Back in 1974, Clifford Elling discovered his company had sprung a leak. Tiny cost overruns on a $2.3-million contract were beginning to drain money out of Elling Brothers Mechanical Contractors at a rate that threatened to put the 53-year-old Somerville, N.J., firm out of business.
As Elling watched in dismay, a carefully budgeted 15-month job to install industrial piping turned into a financial nightmare. Day by day, design specifications changed, the price of materials shot up, and unexpected delays increased payroll costs.By 1975, when Elling Bros. closed its books on the contract, 30 months had elapsed, and the trickle of tiny overruns had become a flood. Elling's company was out $250,000 on the job -- half of the privately owned company's total net worth of $500,000.
Cliff Elling decided it was time to plug the leaks on costs. He'd always taken estimates and budgets seriously; every bid was based on a meticulously prepared estimate of the materials and manpower each job would require.But budgets alone weren't enough to keep costs under control. Like any business, Elling Bros. functioned in a world of constant change. If budgets weren't updated promptly to reflect these changes, even tiny errors could multiply until they wiped out the company's profits altogether.
The problem was particularly acute in the construction industry, in which even the strongest firms typically operated with narrow profit margins and very little net worth to cushion the business against mistakes. One thing Elling did know was that there weren't any easy solutions to cost control problems, no magic wand he or a consultant could wave.
Elling Bros. wasn't prone to sloppy bookkeeping or risky ventures. The firm had been launched in 1921 by Elling's father and uncle, hardworking sons of a German immigrant farmer, who began by using the family barn as a small plumbing shop. Cliff joined the company in 1950, at age 26, after a stint in the Army and an M.B.A. degree from Wharton. For his first three years, he worked in the field, doing heating and plumbing work as an apprentice to the journeymen.
That fieldwork proved invaluable in giving Elling a sense of how to estimate costs and figure schedules. "Back in the '50s," he says, "there was a great lack of professionalism and training in the management aspect of construction. There was no way to become an estimator except to get a feel for the practice in the field. There was no school you could go to, no course you could take, no book you could read, to find out how long it takes to install a toilet, for instance."
As Elling worked his way up through the ranks of the family company (he became president in 1969), he learned that cost control was a subject most contractors paid lip service to, but felt very little urgency about. The 1960s in particular were "lush, plush days" for contractors, with plenty of highly profitable jobs for everyone. "If you have a budget of $850,000 for a job that pays a million," he says, "well, it's very difficult to lose money. You say, 'Why worry about all this detail? So what if I go over budget a little? I know I'm going to make money anyhow.' You worry about budgeting only when things are tight and competitive."
By the mid-1970s, Elling realized that conditions in the construction industry were changing dramatically. Competition was increasing and margins were becoming tighter. Elling's own company, moreover, found itself involved in far more complex projects. Instead of standardized piping for schools and government buildings, the company was now bidding on industrial jobs that often required innovative piping systems for moving liquids and gases. "If you make 10,000 Chevies you know how much the next one will cost and how long it will take," Elling explains. "It will be pretty much like the 10,000 before it. But in these kinds of construction projects you don't have that same degree of repetition. Each job is unique."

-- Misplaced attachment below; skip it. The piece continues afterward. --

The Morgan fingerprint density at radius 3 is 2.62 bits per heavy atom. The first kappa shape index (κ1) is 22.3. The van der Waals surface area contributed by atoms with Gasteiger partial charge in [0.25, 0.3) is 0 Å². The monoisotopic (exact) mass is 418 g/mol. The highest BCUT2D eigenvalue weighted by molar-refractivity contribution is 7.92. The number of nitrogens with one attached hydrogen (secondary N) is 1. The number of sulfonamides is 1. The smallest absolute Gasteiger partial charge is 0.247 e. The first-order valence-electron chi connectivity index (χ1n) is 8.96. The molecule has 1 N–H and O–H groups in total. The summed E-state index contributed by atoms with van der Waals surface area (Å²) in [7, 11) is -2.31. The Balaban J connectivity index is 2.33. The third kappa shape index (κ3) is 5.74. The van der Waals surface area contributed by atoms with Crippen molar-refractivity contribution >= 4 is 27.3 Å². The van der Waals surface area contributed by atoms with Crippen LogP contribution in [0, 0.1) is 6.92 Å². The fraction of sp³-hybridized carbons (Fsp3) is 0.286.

That lesson was hammered home by the disastrous cost overruns Elling Bros. experienced on its 1973-75 contract. The budget for the job predicted a modest but acceptable gross profit for Elling Bros.But very little went according to plan. The Nixon price control program first created critical shortages of materials, then caused prices to soar after controls were lifted. The work force, supervised by unfamiliar foremen in a relatively distant part of New Jersey, was performing at only about two-thirds of expected efficiency. And dozens of changes ordered by the customer often went unbilled and unrecorded. "We weren't yet sophisticated enough to keep detailed account of them all," Elling concedes. "We didn't have the mechanism to price and record them, so we didn't get the extra money in time."
Just to survive, Elling Bros. had to cut costs quickly, and scrounge for every penny. Purchasing was rationed; only urgently needed deliveries were accepted, and only when there was money to pay for them. The top six company executives, including Elling, all took salary cuts. Bonuses and profit sharing disappeared for everyone in the office and warehouse. Though the company cut its volume of work and trimmed its fixed overhead, Elling and other stockholders had to pledge their homes and personal assets to the bank to raise operating capital. "I've always prayed a few times a day," says Elling, "but I had never prayed for the company.For the first time I started to."
Elling knew he had to go beyond emergency survival measures if he wanted to stay in business over the long haul. His financially shaky firm would have to do something more drastic than slashing overhead. Elling would have to develop a budgeting and cost-monitoring system that would blow the whistle on costs early enough to do something about them before they escalated. Most of the problems of the 1975 fiasco, he realized, could have been minimized if he'd had accurate, up-to-date information -- instead of reports that were months old.